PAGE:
<html>
<h3>[% data.title %]</h3>
</head><body>
<b>Alpha:</b> [% data.subhash.alpha %]<br>
<b>Bravo:</b> [% data.subhash.bravo %]<br>
<b>Charlie:</b> [% data.subhash.charlie %]<br>
<br>
<b>List of Things:</b><br>
[% FOREACH item IN data.thinglist %]
        [% item %]<br>
[% END %]
</body>
</html>

Objects also can be supplied and accessed in the same manner as hashes. In fact, the context object is supplied automatically in "c". For example, if you want to display the client's IP address, instead of separately putting $c->request->address in the stash, you can just access it directly within the template like this:


[% c.request.address %]

Template::Toolkit has many more features and abilities, including wrappers, conditional statements, filters, function calls and so on. Catalyst::View::TT also has additional defaults and configuration options that I didn't cover here (see the documentation for more details).

It is totally up to you how to balance logic between the templates and the rest of your application. Depending on what you are trying to achieve, your application easily could be written more in Template::Toolkit than in Perl!

DBIx::Class Models

One of the other most common needs of an application is a database. DBIx::Class (often shortened to DBIC) has emerged as the most popular ORM (Object Relational Mapper) library available for Perl. It is an exceptionally powerful, robust, object-oriented interface to many relational database servers (including MySQL, PostgreSQL, Oracle, MSSQL and many others).

Like Template::Toolkit, but to an even greater degree, Catalyst provides refined, drop-in component wrappers to interface with DBIx::Class (Catalyst::Model::DBIC::Schema).

Using DBIx::Class is a whole topic in and of itself that I don't have space to cover here, but it is a must-have if you plan to integrate your application with a database. See Resources for information on where to go to start learning about this wonderful library.

______________________

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Error in template?

j0e's picture

In page 3 of this article:

$c->stash->{data}->{title} = 'TT rendered page';

Shouldn't the template have this:

[% data.title %]

Instead of what is in the article:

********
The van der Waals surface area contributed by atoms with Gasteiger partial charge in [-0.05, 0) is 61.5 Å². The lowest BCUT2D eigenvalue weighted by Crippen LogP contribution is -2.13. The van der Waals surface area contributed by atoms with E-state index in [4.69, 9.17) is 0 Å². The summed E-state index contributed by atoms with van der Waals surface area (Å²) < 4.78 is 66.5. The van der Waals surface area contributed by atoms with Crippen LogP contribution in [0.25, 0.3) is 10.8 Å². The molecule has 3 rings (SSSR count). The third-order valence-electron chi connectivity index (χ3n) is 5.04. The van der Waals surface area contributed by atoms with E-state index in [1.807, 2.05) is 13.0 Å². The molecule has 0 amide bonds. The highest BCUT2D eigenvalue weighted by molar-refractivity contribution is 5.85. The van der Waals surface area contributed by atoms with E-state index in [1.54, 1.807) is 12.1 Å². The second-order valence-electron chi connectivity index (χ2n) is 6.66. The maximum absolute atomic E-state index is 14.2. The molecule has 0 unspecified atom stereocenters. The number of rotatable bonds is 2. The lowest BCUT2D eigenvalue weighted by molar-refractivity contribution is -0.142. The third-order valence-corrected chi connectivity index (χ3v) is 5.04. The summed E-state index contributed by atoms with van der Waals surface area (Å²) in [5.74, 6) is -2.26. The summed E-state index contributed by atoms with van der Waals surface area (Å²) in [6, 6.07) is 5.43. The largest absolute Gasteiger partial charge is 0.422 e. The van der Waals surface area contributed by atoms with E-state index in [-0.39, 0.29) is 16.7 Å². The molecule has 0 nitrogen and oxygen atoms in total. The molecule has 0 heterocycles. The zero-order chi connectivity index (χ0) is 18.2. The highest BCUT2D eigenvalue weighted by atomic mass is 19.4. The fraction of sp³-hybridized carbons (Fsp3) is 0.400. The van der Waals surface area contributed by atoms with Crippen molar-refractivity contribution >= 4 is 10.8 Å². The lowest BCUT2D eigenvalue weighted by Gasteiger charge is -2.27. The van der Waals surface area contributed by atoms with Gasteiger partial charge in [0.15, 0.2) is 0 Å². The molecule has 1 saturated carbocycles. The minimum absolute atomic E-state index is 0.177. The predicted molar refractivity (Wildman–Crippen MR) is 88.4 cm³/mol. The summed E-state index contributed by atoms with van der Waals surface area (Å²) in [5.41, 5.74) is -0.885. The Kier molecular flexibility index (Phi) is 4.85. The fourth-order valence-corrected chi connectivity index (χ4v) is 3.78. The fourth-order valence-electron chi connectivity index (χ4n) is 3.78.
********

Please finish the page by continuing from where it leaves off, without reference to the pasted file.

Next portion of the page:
[% title %]

This was an effective review for me, thank you!

[% data.message %] too

j0e's picture

I should have also mentioned that given:

$c->stash->{data}->{message} = 'A cool message!';

The following in the template:

[% message %]

needs to be:

[% data.message %]

Good work

Mas BlackBerry's picture

I like post a complete catalyst tutorial, i want to know if reference for it article, tks

Really nice article! Catalyst

Anonymous's picture

Really nice article! Catalyst is great framework with great community behind it

typo

Jon Bjornstad's picture

In this text:

The alias for /static/ above tells Apache to serve the files directly in this directory (images, CSS, JavaScript files and so on). This is more efficient than serving these files through the application, which isn't necessary.

The <code> and </code> HTML tags surrounding /static/ somehow got through.

Good Job!

daniel.cristian's picture

Nice work! I hope you'll continue with another MVC framework from Perl, a more lighter one, Perl Dancer.

Daniel

Excellent!

Dominic's picture

With so many people still thinking of perl as "that legacy language that you run from the cgi-bin directory", it's good to see the modern stuff get some coverage. Nice one!

Good work, looking for more!

Chankey Pathak's picture

Only LinuxJournal could have come up with such article. Good work!

Try to post a complete catalyst tutorial, there's only one single tutorial available (CPAN's tutorial for catalyst, the best one).